Hell’s Angels: the perils of plot vs. action

Hells Angels Howard Hughes 8

This post is my contribution to the World War One is Classic Film blogathon, hosted by the fabulous Silent-ology and Movies Silently.

The story behind Hell’s Angels (1930), Howard Hughes’ long-in-the-making WWI epic, is almost more interesting than the film itself. It cost more than $4,000,000 to produce (making it the most expensive film of its time) and was almost entirely reshot – the original silent version was shelved because, just as it was ready for release, sound took over Hollywood. Every aspect of the film is epic – from the number of extras (reportedly more than 20,000) to the air battle scenes. Hughes, all-consumed by notions of authenticity and realism, purchased more than forty warplanes to use, in the process becoming the proprietor of the largest privately-owned military aircraft fleet in the world. He used his flying experience to choreograph the fight scenes and even piloted the plane during one particularly dangerous manoeuvre, after Paul Mantz (the film’s principal stunt pilot) refused to participate. Hughes was rewarded with a skull fracture (and facial surgery) for his efforts but must’ve considered himself lucky: four airmen lost their lives in connection with the film.

Hells Angels Howard Hughes 1

In contemporary cinema, the ‘epic’ moniker is overused and misplaced, thrown at summer blockbusters and star director-led movies. But Hughes understood the potential power and meaning of cinematic ‘epics’, and was determined to produce a war film that showed off his filmmaking credentials but also left moviegoing audiences in awe. In some instances he succeeded. Even to the modern eye, the war scenes are spectacular – especially those in the German-controlled Zeppelin and the dog fighting scenes. But in many others ways, he failed. Hughes was too close to the project to recognise its flaws; a labour of love, the movie was so much a part of him that any criticism was likely taken as a personal affront. Many of the early scenes are short, awkward and superfluous, and much of the acting is stilted and wooden.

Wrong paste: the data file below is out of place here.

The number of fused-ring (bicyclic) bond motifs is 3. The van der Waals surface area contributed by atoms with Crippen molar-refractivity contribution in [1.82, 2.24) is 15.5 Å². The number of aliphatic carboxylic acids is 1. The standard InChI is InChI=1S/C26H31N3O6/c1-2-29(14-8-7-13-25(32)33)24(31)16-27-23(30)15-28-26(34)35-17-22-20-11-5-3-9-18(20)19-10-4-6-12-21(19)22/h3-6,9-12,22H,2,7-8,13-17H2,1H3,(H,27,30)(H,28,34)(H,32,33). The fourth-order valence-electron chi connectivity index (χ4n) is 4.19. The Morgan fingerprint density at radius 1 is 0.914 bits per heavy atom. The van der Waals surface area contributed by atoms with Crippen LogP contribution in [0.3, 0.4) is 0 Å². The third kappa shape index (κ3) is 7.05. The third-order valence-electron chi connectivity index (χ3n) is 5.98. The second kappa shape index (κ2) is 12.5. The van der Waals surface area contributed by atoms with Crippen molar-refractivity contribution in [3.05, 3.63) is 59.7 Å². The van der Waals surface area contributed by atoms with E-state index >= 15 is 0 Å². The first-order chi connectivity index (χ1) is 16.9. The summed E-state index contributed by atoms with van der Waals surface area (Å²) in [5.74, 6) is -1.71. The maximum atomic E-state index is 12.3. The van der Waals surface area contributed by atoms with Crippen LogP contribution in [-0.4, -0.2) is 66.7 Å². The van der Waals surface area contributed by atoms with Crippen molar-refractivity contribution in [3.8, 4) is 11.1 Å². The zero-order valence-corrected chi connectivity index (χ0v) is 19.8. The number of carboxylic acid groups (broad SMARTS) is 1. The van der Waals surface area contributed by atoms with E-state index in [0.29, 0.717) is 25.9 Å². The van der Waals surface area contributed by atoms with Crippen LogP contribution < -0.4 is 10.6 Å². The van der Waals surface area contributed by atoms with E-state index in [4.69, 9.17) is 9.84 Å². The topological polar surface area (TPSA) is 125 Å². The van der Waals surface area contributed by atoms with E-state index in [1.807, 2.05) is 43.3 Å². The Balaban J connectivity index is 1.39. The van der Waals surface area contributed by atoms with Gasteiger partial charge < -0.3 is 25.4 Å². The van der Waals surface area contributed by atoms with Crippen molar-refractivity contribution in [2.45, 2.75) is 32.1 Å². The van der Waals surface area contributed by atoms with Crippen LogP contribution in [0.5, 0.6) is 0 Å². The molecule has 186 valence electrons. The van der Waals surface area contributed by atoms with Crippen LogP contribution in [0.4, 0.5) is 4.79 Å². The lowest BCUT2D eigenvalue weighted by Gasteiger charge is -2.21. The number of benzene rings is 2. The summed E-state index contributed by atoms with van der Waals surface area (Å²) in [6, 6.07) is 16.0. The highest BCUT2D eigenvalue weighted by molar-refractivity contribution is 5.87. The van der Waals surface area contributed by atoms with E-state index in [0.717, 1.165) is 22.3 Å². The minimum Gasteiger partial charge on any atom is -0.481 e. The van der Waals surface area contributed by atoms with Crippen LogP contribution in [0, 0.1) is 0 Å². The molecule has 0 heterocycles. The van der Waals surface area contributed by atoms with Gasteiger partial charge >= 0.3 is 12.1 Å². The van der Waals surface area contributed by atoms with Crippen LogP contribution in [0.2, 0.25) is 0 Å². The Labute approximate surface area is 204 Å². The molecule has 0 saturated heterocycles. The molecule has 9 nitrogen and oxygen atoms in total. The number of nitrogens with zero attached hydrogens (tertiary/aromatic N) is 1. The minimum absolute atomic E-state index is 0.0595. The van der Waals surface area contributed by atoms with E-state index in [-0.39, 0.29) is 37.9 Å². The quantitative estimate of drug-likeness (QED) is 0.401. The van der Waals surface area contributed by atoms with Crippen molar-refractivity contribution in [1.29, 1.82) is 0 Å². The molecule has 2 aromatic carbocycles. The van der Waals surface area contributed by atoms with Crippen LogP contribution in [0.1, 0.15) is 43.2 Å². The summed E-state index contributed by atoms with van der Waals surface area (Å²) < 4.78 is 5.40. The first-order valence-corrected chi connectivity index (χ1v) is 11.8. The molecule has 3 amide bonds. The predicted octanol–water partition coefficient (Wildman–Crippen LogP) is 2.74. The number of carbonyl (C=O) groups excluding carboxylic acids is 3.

The plot is almost secondary and tangential, and certainly doesn’t win any prizes for originality. Following the outbreak of WWI, two brothers (played James Hall and Ben Lyon) with very different temperaments abandon their studies at Oxford and enlist in the Royal Flying Corps (RFC). Sensible brother Ray (Hall) is besotted with the promiscuous socialite Helen (Jean Harlow) who enjoys a fling with his sibling Monte (Lyon) and several other officers. Before the two leave for a dangerous ‘suicide mission’ over Germany, Ray discovers Helen in the arms of another man, only for her to reveal she never loved him. During the mission, the brothers plane is shot down, and the duo are captured by a German commander (Lucien Prival) who’d previously been cuckolded by Monte. He offers them freedom – if they’ll reveal the details of the next British air attack.